leaving only the pigment and resins on the printed sheet. This would explain why heatset
will have better rub off characteristics.
Additives used in news black are from a variety of different materials. News ink black will
require different viscosity or flow characteristics depending on the type of press used. The
ink is also required to provide a proper emulsification rate so that the web offset printing
process will work. If a formulation did not accept any fountain solution, the ink would not
transfer to the plate and stripping would result. If an ink emulsified too much fountain
solution, high dot gain and poor print quality would result. In extreme cases, ink would tend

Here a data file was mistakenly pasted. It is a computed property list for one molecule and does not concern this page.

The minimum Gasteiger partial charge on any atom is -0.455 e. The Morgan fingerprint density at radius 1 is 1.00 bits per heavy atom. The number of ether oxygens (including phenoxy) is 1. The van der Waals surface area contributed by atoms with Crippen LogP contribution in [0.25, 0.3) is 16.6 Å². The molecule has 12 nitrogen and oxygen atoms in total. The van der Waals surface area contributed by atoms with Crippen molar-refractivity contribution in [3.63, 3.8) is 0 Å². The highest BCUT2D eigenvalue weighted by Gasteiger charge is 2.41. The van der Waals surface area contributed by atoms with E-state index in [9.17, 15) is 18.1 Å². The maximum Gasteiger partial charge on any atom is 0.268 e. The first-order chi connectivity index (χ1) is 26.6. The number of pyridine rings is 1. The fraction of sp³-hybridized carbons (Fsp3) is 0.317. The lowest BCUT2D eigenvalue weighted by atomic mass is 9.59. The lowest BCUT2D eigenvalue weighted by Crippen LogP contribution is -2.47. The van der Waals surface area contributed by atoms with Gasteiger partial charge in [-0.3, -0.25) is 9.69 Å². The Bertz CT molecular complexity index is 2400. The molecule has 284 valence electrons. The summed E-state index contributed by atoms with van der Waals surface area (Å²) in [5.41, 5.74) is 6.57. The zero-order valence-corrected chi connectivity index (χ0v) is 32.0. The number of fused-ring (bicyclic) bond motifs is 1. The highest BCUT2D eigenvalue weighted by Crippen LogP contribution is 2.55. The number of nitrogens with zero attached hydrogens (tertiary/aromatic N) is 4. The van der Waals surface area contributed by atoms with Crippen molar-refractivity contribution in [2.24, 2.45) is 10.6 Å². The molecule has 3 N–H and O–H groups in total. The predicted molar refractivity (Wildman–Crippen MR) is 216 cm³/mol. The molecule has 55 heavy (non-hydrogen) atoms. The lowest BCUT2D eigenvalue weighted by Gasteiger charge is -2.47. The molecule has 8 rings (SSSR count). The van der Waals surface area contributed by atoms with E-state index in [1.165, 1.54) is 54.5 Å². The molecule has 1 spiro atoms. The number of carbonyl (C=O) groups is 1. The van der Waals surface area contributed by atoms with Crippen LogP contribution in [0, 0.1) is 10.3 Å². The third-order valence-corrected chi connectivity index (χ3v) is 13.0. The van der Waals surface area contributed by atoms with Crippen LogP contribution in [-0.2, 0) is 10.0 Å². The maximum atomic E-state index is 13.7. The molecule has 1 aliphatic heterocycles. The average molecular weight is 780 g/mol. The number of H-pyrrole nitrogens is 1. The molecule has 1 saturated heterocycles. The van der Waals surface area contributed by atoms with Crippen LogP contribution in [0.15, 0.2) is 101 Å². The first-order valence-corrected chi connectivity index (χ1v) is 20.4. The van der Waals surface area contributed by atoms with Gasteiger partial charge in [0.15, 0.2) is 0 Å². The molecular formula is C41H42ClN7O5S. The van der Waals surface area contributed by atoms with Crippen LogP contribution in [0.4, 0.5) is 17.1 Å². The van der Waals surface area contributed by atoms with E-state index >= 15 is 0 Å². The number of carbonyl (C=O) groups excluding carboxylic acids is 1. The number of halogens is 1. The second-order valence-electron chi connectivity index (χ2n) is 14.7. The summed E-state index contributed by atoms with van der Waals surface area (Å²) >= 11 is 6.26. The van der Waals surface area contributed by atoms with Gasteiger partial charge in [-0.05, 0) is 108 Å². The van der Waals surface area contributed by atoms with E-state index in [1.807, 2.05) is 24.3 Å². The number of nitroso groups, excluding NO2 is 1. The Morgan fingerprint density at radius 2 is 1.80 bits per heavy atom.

to go to the non-image area of a plate and scum.

Figure 3 shows a typical color ink for a newspaper ink. The pigments used in news ink
colors are what are classified as organic pigments. Organic pigments are synthetic materials
that are formed under specific conditions to produce the desired characteristic of color and
crystal size. The typical pigments used are Phthalocyanine blue for cyan, Lithol Rubine for
magenta, and Diarylide yellow for yellow. Pigments for the printing ink industry are
supplied in the form of heavy concentrated bases or Flushes. In the normal course of
pigment manufacture, the color pigment is produced in an aqueous environment. After
synthesis, the color pigment is filtered from the suspension and dried to produce dry color. In
producing the flush color, the pigment is not fully dried. The water-based slurry is